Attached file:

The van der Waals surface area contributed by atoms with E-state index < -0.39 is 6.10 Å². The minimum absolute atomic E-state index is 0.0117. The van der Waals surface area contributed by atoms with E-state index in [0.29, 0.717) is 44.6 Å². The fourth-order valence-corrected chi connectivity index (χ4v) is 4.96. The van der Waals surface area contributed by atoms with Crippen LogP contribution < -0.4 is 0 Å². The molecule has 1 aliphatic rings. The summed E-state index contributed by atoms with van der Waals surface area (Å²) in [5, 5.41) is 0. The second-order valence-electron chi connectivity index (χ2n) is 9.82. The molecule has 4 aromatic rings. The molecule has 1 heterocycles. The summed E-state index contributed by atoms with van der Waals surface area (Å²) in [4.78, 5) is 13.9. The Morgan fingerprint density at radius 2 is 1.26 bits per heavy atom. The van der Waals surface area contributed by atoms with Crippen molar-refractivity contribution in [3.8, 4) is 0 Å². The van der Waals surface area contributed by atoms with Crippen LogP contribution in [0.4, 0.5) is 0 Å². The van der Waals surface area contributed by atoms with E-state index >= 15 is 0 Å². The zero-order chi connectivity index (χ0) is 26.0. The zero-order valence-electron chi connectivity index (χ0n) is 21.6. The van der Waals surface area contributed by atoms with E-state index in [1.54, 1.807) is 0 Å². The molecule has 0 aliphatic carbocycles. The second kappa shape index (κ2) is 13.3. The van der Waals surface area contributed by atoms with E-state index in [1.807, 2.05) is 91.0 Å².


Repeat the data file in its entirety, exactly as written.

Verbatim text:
The van der Waals surface area contributed by atoms with E-state index < -0.39 is 6.10 Å². The minimum absolute atomic E-state index is 0.0117. The van der Waals surface area contributed by atoms with E-state index in [0.29, 0.717) is 44.6 Å². The fourth-order valence-corrected chi connectivity index (χ4v) is 4.96. The van der Waals surface area contributed by atoms with Crippen LogP contribution < -0.4 is 0 Å². The molecule has 1 aliphatic rings. The summed E-state index contributed by atoms with van der Waals surface area (Å²) in [5, 5.41) is 0. The second-order valence-electron chi connectivity index (χ2n) is 9.82. The molecule has 4 aromatic rings. The molecule has 1 heterocycles. The summed E-state index contributed by atoms with van der Waals surface area (Å²) in [4.78, 5) is 13.9. The Morgan fingerprint density at radius 2 is 1.26 bits per heavy atom. The van der Waals surface area contributed by atoms with Crippen molar-refractivity contribution in [3.8, 4) is 0 Å². The van der Waals surface area contributed by atoms with Crippen LogP contribution in [0.4, 0.5) is 0 Å². The van der Waals surface area contributed by atoms with E-state index >= 15 is 0 Å². The zero-order chi connectivity index (χ0) is 26.0. The zero-order valence-electron chi connectivity index (χ0n) is 21.6. The van der Waals surface area contributed by atoms with E-state index in [1.54, 1.807) is 0 Å². The molecule has 0 aliphatic carbocycles. The second kappa shape index (κ2) is 13.3. The van der Waals surface area contributed by atoms with E-state index in [1.807, 2.05) is 91.0 Å².